News + Features

2021 RF + WPPI Lighting Tips and Trends

April 2, 2021

By Rangefinder + WPPI Staff

© Nick Fancher

Though learning how to light an image is one of the first things a photographer learns, it’s a facet of the practice that many never stop learning over the course of their career. Commercial and editorial portrait photographer Nick Fancher, who is known for his bold colors and creative lighting, wrote for Rangefinder in 2017 that he arrived at his recognizable dramatic style “after years of obsessively shooting and pushing my techniques in both lighting and post-processing.”

This year, Rangefinder and WPPI began offering photographers monthly educational content to reset their businesses during a time when the industry has faced extraordinary challenges due to the ongoing pandemic. This month, we surveyed over 500 photographers in the U.S. and abroad on their favorite lighting tips and trends.

Out of the respondents, 80% identified as a full- or part-time professional photographer, while 11% are advanced amateurs or enthusiasts, with experience ranging from less than five years (14%) to over 30 years (30%). The majority (68%) shoot portrait work, with the next most popular fields being commercial/editorial/corporate, events, weddings, and fine art, respectively.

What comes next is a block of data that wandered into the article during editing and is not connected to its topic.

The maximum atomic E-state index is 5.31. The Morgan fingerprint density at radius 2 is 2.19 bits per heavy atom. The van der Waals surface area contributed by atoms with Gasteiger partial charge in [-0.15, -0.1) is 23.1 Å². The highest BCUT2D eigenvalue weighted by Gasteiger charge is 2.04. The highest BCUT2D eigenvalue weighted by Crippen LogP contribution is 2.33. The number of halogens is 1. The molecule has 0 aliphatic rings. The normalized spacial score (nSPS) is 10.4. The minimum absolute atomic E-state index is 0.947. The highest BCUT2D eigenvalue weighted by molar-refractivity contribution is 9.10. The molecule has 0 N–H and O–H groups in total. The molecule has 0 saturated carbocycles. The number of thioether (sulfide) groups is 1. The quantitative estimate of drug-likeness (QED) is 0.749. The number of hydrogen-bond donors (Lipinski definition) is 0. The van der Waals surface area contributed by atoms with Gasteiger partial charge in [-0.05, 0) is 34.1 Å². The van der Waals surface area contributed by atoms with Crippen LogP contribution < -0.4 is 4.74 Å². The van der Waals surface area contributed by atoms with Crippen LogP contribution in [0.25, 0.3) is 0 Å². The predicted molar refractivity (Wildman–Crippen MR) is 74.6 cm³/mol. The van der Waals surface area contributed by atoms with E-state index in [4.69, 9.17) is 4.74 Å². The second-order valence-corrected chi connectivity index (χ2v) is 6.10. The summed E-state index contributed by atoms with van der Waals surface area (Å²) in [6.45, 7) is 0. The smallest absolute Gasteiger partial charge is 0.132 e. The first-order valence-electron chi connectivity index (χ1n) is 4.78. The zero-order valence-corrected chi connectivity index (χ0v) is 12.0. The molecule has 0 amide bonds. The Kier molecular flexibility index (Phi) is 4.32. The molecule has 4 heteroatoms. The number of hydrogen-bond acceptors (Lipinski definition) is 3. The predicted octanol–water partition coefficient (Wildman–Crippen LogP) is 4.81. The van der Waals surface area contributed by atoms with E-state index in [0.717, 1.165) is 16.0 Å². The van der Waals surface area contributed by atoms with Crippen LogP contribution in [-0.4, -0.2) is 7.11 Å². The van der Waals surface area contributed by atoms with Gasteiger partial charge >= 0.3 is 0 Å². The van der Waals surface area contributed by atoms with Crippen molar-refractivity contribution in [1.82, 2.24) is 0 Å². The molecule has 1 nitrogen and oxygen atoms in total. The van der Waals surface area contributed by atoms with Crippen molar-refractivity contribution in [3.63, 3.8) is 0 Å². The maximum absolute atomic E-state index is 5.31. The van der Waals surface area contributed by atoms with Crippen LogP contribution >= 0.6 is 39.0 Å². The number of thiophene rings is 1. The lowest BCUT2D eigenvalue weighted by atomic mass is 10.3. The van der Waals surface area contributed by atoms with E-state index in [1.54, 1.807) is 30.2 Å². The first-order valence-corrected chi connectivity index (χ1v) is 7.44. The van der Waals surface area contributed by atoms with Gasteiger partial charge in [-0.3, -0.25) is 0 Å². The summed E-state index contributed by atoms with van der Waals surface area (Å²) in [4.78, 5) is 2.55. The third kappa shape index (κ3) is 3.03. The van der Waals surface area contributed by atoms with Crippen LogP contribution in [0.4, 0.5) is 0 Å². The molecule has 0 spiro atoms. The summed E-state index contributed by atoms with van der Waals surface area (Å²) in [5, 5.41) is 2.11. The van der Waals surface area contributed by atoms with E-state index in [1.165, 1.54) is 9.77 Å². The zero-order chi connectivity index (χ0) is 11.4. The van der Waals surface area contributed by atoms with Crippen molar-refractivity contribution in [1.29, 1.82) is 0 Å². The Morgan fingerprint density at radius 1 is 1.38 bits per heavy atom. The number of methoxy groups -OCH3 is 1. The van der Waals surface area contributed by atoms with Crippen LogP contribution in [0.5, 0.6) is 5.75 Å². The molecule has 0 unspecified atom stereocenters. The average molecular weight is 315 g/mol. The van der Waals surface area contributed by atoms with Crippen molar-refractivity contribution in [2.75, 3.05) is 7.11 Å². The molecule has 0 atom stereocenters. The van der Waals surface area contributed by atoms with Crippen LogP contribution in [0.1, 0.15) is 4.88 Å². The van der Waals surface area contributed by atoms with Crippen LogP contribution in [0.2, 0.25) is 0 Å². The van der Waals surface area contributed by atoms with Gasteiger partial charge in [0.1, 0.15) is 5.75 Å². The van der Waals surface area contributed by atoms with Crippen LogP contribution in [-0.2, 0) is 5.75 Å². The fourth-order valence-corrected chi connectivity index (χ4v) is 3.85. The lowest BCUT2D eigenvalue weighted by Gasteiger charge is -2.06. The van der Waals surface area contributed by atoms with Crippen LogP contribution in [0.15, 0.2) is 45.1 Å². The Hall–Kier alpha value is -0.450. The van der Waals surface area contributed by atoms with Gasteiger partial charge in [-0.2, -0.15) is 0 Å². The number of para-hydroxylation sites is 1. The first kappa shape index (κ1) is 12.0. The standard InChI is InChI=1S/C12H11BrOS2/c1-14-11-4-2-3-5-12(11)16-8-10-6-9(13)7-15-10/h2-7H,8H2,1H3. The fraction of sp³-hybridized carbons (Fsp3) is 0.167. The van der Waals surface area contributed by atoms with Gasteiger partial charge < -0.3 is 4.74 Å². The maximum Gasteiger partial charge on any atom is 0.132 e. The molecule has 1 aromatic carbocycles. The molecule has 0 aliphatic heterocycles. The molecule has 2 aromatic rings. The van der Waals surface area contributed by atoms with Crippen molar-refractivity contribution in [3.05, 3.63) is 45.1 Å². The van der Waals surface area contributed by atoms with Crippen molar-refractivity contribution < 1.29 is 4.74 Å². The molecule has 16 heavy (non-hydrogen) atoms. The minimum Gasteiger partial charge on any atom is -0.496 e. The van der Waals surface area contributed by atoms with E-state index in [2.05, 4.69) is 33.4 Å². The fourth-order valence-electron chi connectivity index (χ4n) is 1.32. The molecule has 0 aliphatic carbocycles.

One photographer said that their excitement over lighting benefits all aspects of their business. “It engages me, and when I’m engaged, my joy at discovering new things is genuine and infectious,” they wrote. “My clients pick up on this excitement and it makes them feel at ease on camera.”

If you’re just starting out, Rangefinder also has a guide on the basics of portrait lighting, from how to fix common mistakes to how lighting pros have honed their craft.

Most photographers spend $500-$2,000 a year on lighting equipment.

Nearly half of participants (44%) said they spend around $500-$2,000 a year on lighting and/or accessories, while a quarter spend less than $500. Less than 10% shell out more than $5,000 a year. However, that budget doesn’t necessarily mean upgrading equipment each year. Most photographers said they upgrade their equipment every five years, and every two years was the next most popular response. A small fraction (7%) upgrade their lighting each year.

Besides wear-and-tear, why else do photographers decide to upgrade? “Advancements in technology that make work easier, and add quality that my client will see,” one photographer told us. Another said they wait until there’s a specific need for a new piece of equipment. “I don’t chase new gadgets unless it is essential for a paying job that will justify the expense or if primary equipment is starting to fail,” they said.

Photographers were most likely to make purchasing decisions based on editorial product reviews, in-person word-of-mouth recommendations, and education, like workshops and conferences (though YouTube reviews were also popular). Their top priorities were quality and price, over aspects like portability, weight and ease.